Tahoe Pine Nuts: Congress and the king makers | SierraSun.com

Tahoe Pine Nuts: Congress and the king makers

McAvoy Layne
Special to the Sun-Bonanza

Welcome to the House of Medici, having decamped from 13th century Florence to 21st century America. Cosimo the Elder has been supplanted by the Koch brothers, and though both are regarded as effective king makers, Cosimo was more active in promoting arts and culture.

When it comes to politics, I'm like a Chicago Cubs fan — more concerned about beer prices at Wrigley Field than winning the World Series. But when the wind is southerly, I know a hawk from a handsaw, and the House of Koch is no House of Medici.

America's bowing to mammon began with Jay Gould. As Mark Twain characterized it, "People desired money before his day, but he taught them to fall down and worship it."

Then came Citizens United, the Supreme Court decision of 2010 that gave a bully pulpit to money in our political system by redefining money as free speech. Suddenly money could legally buy influence, which had been highly illegal in this country since its inception and forbidden in the Magna Carta of 800 years ago.

Senator John McCain called the Citizens United decision, "…the most misguided, naive, uninformed, egregious decision of the United States Supreme Court I think in the 21st century."

But just here, let's hear a word for a junior member of the King Maker Club, Sheldon Adelson. How did Sheldon make the billions he likes to share with his political minions?

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Adleson invented a vacuum cleaner, a vacuum cleaner strong enough to suck money right out of people's pockets who were too dumb or too drunk to do math, and he called that vacuum cleaner the Venetian.

Also in the "money talks and _____ walks" department, Dennis Hastert acquired $17 million in his 20 years at the trough — I mean, in Congress.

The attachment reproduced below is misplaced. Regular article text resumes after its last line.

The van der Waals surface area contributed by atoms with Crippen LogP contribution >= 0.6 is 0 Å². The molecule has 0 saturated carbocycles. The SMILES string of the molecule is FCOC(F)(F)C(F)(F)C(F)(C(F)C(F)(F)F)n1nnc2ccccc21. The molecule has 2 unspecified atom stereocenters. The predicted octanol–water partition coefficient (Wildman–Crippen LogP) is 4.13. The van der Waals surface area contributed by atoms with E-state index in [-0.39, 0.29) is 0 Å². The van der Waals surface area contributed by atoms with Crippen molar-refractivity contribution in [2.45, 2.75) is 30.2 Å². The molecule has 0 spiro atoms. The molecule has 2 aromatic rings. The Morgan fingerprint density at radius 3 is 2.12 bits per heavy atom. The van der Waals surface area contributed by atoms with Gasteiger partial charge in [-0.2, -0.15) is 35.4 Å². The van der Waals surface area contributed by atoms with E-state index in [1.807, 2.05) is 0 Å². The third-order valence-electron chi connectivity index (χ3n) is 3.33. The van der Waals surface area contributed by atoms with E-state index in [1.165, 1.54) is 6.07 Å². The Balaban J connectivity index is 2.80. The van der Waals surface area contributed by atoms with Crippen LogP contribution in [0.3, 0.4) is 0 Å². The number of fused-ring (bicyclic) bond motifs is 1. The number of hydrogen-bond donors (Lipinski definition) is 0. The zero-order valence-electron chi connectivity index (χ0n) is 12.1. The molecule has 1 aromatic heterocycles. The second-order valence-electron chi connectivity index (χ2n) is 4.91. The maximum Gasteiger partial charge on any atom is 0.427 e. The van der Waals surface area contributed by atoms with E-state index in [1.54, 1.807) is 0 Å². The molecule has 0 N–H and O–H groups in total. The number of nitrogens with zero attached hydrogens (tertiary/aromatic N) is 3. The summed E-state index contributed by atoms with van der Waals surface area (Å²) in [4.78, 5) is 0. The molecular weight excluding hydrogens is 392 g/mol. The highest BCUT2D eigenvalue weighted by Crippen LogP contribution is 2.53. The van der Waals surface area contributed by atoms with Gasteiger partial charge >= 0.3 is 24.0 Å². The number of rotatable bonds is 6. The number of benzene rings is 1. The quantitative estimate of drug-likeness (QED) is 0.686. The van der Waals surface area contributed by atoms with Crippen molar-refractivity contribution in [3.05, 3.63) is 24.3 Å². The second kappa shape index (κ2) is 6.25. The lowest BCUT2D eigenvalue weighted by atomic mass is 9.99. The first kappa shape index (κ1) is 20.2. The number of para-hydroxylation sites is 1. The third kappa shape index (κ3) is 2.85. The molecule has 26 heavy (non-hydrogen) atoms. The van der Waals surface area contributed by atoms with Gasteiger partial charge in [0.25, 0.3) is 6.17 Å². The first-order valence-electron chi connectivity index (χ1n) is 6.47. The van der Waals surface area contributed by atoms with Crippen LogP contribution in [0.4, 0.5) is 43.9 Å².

How? Well, for example, he bought land designated for an Illinois highway, secured federal funding for the project, then sold his portion of that land to a developer for about $3 million.

Nice work if you can get it. The title of Hastert's memoir might just well be, "Three Hots & a Cot."

In California, lobbying was once considered a felony. A Supreme Court justice in 1854 proclaimed, "The use of lobbying will have the effect to subject state governments to the combined capital of wealthy corporations, and produce universal corruption.

Speculators in legislation, vending their secret influences, will infest the capital of the Union and of every state, till corruption shall become the normal condition of the body politic, and it will be said of us as of Rome — omne Romae venale."

California of 1854 knew what we have failed to remember, that politicians are more prone to reflect the positions of their donors than the positions of their constituents. And so we are forced to learn this lesson over again, proving the old adage to be true. We really should study history if we don't want to relive it.

Fact is, in Nevada you work in a brothel before you become a madam. In Washington you work in congress before you become a lobbyist. But I repeat myself. Mark Twain's observation is more relevant today than ever before, "We have the best government money can buy."

To learn more about McAvoy Layne visit http://www.ghostoftwain.com.